Phillips’ next work was another documentary, “Frat House,” which he co-created with his friend Andrew Gurland in 1998. He examined the extremes of secret hazing rituals in college, with the two book-like filmmakers. . immerse in fraternity life for a year. Meanwhile, Phillips and Gurland experienced all that “Hell Week” and beyond had to offer. At first, they followed New York’s Beta Chi fraternity, led by a lunatic nicknamed “Blossom,” who was the self-proclaimed “king of the school” and the walking definition of toxic masculinity.
Aspiring members tolerated all manner of physical, mental and emotional abuse from Blossom. Ultimately, this fraternity cut ties with Phillips and Gurland before they could complete the film, claiming the camera made the promises uncomfortable. This forced the couple to look for another group of willing participants, which turned out to be much easier said than done. Finally, they won the trust of Alpha Tau Omega at Muhlenberg College, Pennsylvania, on condition that the school and fellowship remain anonymous.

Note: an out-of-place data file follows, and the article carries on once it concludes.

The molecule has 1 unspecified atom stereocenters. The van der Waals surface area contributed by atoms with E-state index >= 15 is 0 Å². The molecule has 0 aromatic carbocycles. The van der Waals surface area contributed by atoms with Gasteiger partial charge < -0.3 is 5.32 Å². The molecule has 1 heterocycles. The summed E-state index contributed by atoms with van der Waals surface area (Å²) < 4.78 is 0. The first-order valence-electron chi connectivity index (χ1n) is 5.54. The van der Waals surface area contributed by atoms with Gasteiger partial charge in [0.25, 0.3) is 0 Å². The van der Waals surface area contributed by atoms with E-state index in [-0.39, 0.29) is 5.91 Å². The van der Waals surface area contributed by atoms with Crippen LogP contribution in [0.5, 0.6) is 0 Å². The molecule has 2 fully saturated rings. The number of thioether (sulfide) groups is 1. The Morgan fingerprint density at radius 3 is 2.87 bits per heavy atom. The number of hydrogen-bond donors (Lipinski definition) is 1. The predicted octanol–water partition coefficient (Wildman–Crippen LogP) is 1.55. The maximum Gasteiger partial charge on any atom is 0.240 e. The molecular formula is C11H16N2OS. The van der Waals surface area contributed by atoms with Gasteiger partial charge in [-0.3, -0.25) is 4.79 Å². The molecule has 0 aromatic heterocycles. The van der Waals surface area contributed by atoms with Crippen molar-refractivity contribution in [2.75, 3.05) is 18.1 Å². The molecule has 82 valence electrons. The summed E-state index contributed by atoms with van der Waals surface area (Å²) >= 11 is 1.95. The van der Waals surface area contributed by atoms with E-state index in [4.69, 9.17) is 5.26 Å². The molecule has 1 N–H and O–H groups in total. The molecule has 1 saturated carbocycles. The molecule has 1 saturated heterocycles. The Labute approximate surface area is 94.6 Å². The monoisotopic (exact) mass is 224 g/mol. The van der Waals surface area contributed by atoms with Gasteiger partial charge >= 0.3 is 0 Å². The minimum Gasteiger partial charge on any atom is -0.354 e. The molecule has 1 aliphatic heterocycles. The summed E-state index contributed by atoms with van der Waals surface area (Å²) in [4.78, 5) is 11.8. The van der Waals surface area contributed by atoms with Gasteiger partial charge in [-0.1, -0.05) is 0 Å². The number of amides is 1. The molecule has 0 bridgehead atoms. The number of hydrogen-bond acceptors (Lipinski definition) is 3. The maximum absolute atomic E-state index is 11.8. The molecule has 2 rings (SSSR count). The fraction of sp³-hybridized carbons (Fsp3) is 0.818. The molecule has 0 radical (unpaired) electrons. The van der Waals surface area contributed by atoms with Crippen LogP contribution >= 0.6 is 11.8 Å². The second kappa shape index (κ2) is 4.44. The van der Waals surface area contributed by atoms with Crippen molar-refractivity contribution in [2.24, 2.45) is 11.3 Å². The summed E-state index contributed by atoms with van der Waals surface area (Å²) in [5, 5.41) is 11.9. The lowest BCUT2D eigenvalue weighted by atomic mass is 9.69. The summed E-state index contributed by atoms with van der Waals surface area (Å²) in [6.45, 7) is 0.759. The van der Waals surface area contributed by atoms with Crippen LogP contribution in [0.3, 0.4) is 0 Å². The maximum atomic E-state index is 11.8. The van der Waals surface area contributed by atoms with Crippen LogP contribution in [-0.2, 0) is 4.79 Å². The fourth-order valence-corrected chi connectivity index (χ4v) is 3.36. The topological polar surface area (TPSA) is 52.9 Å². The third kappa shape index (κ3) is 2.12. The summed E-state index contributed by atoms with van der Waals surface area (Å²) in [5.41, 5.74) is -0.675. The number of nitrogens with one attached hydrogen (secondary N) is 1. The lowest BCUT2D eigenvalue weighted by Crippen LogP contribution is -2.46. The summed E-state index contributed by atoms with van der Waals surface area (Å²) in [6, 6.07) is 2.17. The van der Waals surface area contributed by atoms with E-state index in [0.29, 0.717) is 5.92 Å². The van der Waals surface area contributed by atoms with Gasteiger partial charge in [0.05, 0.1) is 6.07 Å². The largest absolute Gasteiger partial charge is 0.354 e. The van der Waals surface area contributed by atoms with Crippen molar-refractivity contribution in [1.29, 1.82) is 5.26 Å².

There was also another stipulation – Phillips and Gurland had to agree to join the promises in their trials. Things got so extreme that Phillips found himself locked in a dog crate, covered in saliva, ash and various fluids, and Gurland had to be hospitalized with stomach pain.